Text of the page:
Impact returned to action on Thursday night after last week’s Thanksgiving flashback special. And the action was total and non-stop. Bully Ray was able to incite white-hot heat with an intense promo that had the crowd – and Impact’s top boss Scott D’Amore – enraged. And the main event saw Mickie James put her career on the line as she faced the division’s top in-ring star, the “Virtuoso” Deonna Purrazzo in a match as strong as you might expect.


Bully Ray promo

Bully Ray made his Bully Way to the ring to start the show, carrying the pieces of the Call Your Shot trophy. They showed clips from Overdrive where Impact Executive Vice-President kicked the trophy in disgust over Bully’s heinous attack on Josh Alexander and his wife Jenn.

After glaring down at one kid, threatening another, and insulting the crowd, Bully said that he told the world – including Josh – that when he was going to call his shot, he would do it face-to-face in the ring and then shake his hand. And that’s what he did, to make the match official on January 13th at Hard to Kill. He said that Josh is a great wrestler. But he’s not smart, because after knowing all of the evil things Bully has done, Josh shouldn’t have put his wife in a situation where she would be that close to Bully.


Bully said that Josh wasn’t there tonight as he has to deal with the trauma his family is dealing with. But all that mattered is that Josh shows up at Hard to Kill.

Rich Swann had apparently heard enough of Bully, and he ran into the ring and attacked Bully who bailed when Swann went up to hit him with a big move. A referee ran down to the ring, and this transitioned into…


Match 1: Bully Ray vs. Rich Swann

The match was joined in progress and Bully Ray was firmly in control. He beat up Swann, using his size, strength, and experience advantage to punish Swann. Swann mounted a comeback, even dropping Bully with a Missile Dropkick, but then took a hard landing on a Back Body Drop. Swann moved and avoided a big Senton Splash, and after Bully splatted on the mat, Swann hit some aerial assaults. Desperate, Bully grabbed a chain and clobbered Swann with it for a blatant disqualification.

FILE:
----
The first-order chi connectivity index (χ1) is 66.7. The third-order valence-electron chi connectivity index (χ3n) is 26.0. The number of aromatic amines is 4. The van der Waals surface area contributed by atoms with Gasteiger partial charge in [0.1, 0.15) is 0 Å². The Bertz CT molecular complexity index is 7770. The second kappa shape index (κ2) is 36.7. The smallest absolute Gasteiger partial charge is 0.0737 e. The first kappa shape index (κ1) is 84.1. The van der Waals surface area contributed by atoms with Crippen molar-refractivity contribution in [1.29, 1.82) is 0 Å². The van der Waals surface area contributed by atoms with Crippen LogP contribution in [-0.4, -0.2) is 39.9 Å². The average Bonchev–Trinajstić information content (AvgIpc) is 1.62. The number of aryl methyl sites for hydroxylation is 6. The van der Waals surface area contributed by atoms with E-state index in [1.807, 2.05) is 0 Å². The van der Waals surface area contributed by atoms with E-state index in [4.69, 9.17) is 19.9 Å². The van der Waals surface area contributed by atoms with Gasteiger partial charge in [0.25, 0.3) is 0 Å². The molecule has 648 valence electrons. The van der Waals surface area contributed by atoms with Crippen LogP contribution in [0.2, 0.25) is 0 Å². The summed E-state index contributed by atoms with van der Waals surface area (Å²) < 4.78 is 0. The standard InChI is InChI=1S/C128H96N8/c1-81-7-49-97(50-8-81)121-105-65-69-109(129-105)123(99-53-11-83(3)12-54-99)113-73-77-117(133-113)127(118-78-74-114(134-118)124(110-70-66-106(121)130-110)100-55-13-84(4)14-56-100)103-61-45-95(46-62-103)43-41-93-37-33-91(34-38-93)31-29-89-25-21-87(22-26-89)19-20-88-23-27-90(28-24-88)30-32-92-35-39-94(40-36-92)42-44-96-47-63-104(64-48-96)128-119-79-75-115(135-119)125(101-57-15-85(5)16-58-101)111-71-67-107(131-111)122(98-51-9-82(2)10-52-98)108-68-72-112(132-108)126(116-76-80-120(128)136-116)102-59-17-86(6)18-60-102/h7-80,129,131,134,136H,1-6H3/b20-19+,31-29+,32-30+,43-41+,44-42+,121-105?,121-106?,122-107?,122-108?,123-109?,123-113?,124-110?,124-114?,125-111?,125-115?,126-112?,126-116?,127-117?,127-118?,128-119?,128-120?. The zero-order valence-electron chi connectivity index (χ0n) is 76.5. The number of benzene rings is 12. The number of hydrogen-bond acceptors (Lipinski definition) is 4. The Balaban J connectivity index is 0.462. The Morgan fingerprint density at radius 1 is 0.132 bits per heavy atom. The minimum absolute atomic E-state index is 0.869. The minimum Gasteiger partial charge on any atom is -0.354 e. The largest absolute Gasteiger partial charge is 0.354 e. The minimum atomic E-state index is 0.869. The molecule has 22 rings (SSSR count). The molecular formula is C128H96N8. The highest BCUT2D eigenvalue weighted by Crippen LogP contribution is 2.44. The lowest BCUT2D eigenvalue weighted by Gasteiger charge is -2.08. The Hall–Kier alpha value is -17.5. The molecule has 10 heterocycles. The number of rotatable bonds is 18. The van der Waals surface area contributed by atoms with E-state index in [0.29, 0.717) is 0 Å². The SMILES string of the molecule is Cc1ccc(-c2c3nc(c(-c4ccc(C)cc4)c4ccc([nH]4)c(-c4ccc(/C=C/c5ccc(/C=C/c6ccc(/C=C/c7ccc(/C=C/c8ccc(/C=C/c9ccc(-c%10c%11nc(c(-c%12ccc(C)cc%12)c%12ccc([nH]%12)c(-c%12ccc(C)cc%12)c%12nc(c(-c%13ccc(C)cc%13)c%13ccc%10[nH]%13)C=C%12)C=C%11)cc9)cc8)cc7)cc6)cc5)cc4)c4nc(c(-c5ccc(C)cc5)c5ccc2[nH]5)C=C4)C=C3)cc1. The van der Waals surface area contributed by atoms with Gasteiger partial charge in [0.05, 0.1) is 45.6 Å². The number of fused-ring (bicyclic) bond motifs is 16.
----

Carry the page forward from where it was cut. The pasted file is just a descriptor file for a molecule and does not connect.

After the match, Bully got a chair and smashed Swann with it, pausing only to rip up a fan’s anti-Bully sign. After Swann was laid out, Bully zip-tied Swann to the ropes, and was going to pound on him some more, but Tommy Dreamer ran down and stopped him. Tommy and Bully exchanged words in the ring, until Bully shoved Dreamer to the mat. Scott D’Amore then ran down before things got too extreme, and went after Bully, ready to throw down. Dreamer and some refs had to keep them separated as D’Amore enragedly went after him. D’Amore screamed that Bully was a piece of s—, and Bully taunted him, saying he agreed – he is a piece of s—, and D’Amore was the one that hired him. As Bully headed back up the ramp, a furious D’Amore threw a chair at him, while Dreamer tried to calm D’Amore down.


This was a really good first half-hour. Bully is perfect in this role as a loathsome jerk, and D’Amore was just as good in demonstrating his outrage. Bully vs. Alexander is a great story of good vs. evil and should be a very strong match.

Winner, by disqualification: Rich Swann

An ad aired hyping tomorrow night’s Impact Plus special Throwback Throwdown III – which takes place in the alternate IPWF Universe.

A Trey Miguel video aired. He’s a heel now, after regaining the X-Division Championship with a cheap shot at Overdrive. He reinforced his new bad attitude by spray-painting the belt, saying that the faceplate is a celebration of the past, but we need to embrace him as the future.


Match 2: Moose vs. Bhupinder Gujjar

The battle was pretty even in the early stages, but when they spilled to the floor, Moose hurt Gujjar with a huge Powerbomb onto the edge of the apron. After that it was all Moose, as he whipped Gujjar from corner to corner and then planted him with a huge Uranage. Gujjar side-swiped a Spear attempt, and then mounted a comeback, including hitting a Ripcord Knee and a Slingblade. Moose avoided a Gargoyle Spear and then hit Gujjar with a Spear to get the pin.